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Editor: Paul L. Caron, Dean
Pepperdine University School of Law

Thursday, July 13, 2017

Fall 2018 Law School Admissions Season Opens With A Bang: LSAT Test-Takers Increased 19.8% In June, The Biggest Jump In 8 Years

LSACThe number of LSAT test-takers rose 19.8% in June, the first test administration in the 2017-18 admissions season.  The 19.8% increase is the biggest increase since the September/October 2009 test administration and comes on the heels of a 3.3% increase in 2016-17 and a 4.1% increase in 2015-16,  which followed five consecutive years of declines.


LSAC also has announced that "As of 7/7/17, there are 350,205 applications submitted by 54,871 applicants for the 2017–2018 academic year. Applicants are down 0.5% and applications are up 1.2% from 2016–2017. Last year at this time, we had 98% of the preliminary final applicant count."


Legal Education | Permalink


The Trump Effect! Let's give ourselves all a raise!

Posted by: mike livingston | Jul 13, 2017 4:22:15 AM

There's been an 8% increase in annual LSAT administrations over the last 2 years and no increase in applicants*, so it remains to be seen how this really effects the admissions cycle.

*Actually traditional "applicants" i.e. individuals with a chance of actually becoming lawyers, are down significantly over this two year period, but this has been offset by a large increase in sub 150 LSAT applicants who's role in the legal world will never be anything more than to pay tuition to vulture schools.

Posted by: JM | Jul 13, 2017 6:19:58 AM

To put it another way, fewer LSATs were administered in 2016-17 than in, uh, 1987-88.

Posted by: Unemployed Northeastern | Jul 13, 2017 7:07:59 AM

"Applicants are down 0.5% and applications are up 1.2% from 2016–2017."

Doesn't this suggest that the corner has not been turned? Just struck me that way. Members of the pool of applicants appear to be submitting more applications to more law schools to hedge their bets in a "crapshoot". And probably those applicants understand that in the traditional market they would not be admitted to a "top" or elite ranked school but are rolling the dice and hoping.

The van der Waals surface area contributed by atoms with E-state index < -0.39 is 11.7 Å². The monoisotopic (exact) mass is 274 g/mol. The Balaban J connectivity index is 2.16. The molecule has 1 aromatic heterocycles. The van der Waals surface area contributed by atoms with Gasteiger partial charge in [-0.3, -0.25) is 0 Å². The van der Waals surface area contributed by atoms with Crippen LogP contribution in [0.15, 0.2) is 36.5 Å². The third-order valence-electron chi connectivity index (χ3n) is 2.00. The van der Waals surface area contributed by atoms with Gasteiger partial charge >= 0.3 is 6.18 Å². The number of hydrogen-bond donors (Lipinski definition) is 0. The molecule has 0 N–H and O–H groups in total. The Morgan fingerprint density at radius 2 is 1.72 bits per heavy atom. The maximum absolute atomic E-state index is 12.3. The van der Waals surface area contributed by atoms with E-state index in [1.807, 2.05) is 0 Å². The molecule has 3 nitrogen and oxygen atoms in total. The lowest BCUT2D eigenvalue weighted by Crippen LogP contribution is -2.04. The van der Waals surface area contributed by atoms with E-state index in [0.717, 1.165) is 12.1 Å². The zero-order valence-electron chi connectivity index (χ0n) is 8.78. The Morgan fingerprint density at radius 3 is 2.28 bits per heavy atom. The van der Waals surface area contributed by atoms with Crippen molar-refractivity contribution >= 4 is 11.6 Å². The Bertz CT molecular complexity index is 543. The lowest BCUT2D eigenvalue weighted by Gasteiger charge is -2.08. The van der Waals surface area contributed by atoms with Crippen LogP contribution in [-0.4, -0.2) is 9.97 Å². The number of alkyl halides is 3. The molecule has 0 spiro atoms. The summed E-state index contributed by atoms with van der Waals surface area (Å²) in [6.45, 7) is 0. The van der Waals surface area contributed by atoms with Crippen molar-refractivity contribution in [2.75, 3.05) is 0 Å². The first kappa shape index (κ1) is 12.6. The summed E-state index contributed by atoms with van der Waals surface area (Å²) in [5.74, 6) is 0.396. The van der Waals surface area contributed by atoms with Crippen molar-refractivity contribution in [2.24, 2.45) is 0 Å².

Posted by: David | Jul 13, 2017 9:19:23 AM

I detect a frisson (of anxiety) amongst the scammers.....

Posted by: anon | Jul 13, 2017 12:24:54 PM


True enough. My LSAT score today would get me an outside chance at a few T14 schools and about even odds for most of the 14-25th ranked schools.

Posted by: Unemployed Northeastern | Jul 13, 2017 1:33:18 PM

David, FWIW, that's how I read this post.

Posted by: Matthew Bruckner | Jul 13, 2017 7:26:38 PM

"detect a frisson (of anxiety) amongst the scammers....."

Uh, why? Other than being a yawn-inducing ad hominem, in what way would any of us "feel anxiety" about this 1.2% increase from 2016-17? Let's take a second to reflect that as recently as 2012, there were 67,700 applicants. In 2009, 86,600 applicants. In 2004, 100,600 applicants. Say, in 2004 there were 100,600 applicants and 55,900 admitted applicants, but by 2013 there were 45,700 admitted applicants for just 59,400 applicants. So the aggregate acceptance rate went from 55.6% to 76.9%. 76.9 percent! That’s almost ten percentile points higher than the average acceptance rate for undergraduate programs! And the picture hasn’t really prettied since then. But yeah, obviously us proles with our laminated *scammer* cards and secret double Freemasons handshake are feeling anxiety over this 1.2% increase from last year – but what does that say about the law school defenders, seeing as the number of applicants is still down well over forty percent since Bush 43’s first term in office? Thirteen years is pretty long to be talking in “cyclical” terms. Yeah, yeah, I know - all data since the Great Recession is to be dismissed because reasons. That's some strong economic reasoning!

Hey, speaking of anxiety, though, how are you with the Trump administration talking about getting rid of PSLF? And about extending IBR repayment for graduate loans to 12.5% of all income (not just disposable income beyond 150% of the poverty line) for 30 years? And about Congress talking about getting rid of GradPLUS? How does that sit with the professional “everyone needs a law degree” set? To say nothing of the niggling fact that in six years under the modern ABA employment reporting regime, at no point has the long-term, full-time, license-required, non-law school funded number cracked 60%. Can’t even crack the D minus. Six years of objective failure. Ouch.

Posted by: Unemployed Northeastern | Jul 14, 2017 6:58:29 AM